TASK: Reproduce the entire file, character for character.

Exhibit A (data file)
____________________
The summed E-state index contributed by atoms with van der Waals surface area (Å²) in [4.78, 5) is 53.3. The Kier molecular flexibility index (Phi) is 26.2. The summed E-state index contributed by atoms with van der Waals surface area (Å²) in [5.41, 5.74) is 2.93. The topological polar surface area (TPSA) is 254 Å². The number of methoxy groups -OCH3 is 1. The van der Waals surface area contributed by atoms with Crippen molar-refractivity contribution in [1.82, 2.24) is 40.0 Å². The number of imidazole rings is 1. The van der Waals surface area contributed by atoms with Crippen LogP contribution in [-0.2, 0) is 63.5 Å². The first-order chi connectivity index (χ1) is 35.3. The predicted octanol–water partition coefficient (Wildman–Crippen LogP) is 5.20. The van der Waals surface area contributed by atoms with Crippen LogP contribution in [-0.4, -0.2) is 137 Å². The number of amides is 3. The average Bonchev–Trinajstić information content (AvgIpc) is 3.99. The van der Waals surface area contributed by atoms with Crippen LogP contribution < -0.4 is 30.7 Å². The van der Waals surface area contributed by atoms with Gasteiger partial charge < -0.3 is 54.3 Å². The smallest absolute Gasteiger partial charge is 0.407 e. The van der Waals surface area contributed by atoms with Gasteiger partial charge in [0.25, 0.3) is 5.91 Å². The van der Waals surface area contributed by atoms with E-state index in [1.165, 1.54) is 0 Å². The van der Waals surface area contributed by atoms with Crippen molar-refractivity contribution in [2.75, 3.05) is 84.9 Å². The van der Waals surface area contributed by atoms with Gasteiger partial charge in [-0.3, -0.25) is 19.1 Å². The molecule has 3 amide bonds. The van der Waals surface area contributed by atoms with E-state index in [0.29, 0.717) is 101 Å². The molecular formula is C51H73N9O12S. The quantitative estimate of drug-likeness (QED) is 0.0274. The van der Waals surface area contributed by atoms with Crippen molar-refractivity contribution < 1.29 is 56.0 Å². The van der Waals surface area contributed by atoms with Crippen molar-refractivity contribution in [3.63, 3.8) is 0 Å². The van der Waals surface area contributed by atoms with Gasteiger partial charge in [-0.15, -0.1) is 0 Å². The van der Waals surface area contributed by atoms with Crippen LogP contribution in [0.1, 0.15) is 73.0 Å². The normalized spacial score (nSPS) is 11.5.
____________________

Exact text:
The summed E-state index contributed by atoms with van der Waals surface area (Å²) in [4.78, 5) is 53.3. The Kier molecular flexibility index (Phi) is 26.2. The summed E-state index contributed by atoms with van der Waals surface area (Å²) in [5.41, 5.74) is 2.93. The topological polar surface area (TPSA) is 254 Å². The number of methoxy groups -OCH3 is 1. The van der Waals surface area contributed by atoms with Crippen molar-refractivity contribution in [1.82, 2.24) is 40.0 Å². The number of imidazole rings is 1. The van der Waals surface area contributed by atoms with Crippen LogP contribution in [-0.2, 0) is 63.5 Å². The first-order chi connectivity index (χ1) is 35.3. The predicted octanol–water partition coefficient (Wildman–Crippen LogP) is 5.20. The van der Waals surface area contributed by atoms with Crippen LogP contribution in [-0.4, -0.2) is 137 Å². The number of amides is 3. The average Bonchev–Trinajstić information content (AvgIpc) is 3.99. The van der Waals surface area contributed by atoms with Crippen LogP contribution < -0.4 is 30.7 Å². The van der Waals surface area contributed by atoms with Gasteiger partial charge < -0.3 is 54.3 Å². The smallest absolute Gasteiger partial charge is 0.407 e. The van der Waals surface area contributed by atoms with Gasteiger partial charge in [0.25, 0.3) is 5.91 Å². The van der Waals surface area contributed by atoms with E-state index in [1.165, 1.54) is 0 Å². The van der Waals surface area contributed by atoms with Crippen molar-refractivity contribution in [2.75, 3.05) is 84.9 Å². The van der Waals surface area contributed by atoms with Gasteiger partial charge in [-0.3, -0.25) is 19.1 Å². The molecule has 3 amide bonds. The van der Waals surface area contributed by atoms with E-state index in [0.29, 0.717) is 101 Å². The molecular formula is C51H73N9O12S. The quantitative estimate of drug-likeness (QED) is 0.0274. The van der Waals surface area contributed by atoms with Crippen molar-refractivity contribution < 1.29 is 56.0 Å². The van der Waals surface area contributed by atoms with Crippen molar-refractivity contribution in [3.63, 3.8) is 0 Å². The van der Waals surface area contributed by atoms with Gasteiger partial charge in [-0.15, -0.1) is 0 Å². The van der Waals surface area contributed by atoms with Crippen LogP contribution in [0.1, 0.15) is 73.0 Å². The normalized spacial score (nSPS) is 11.5.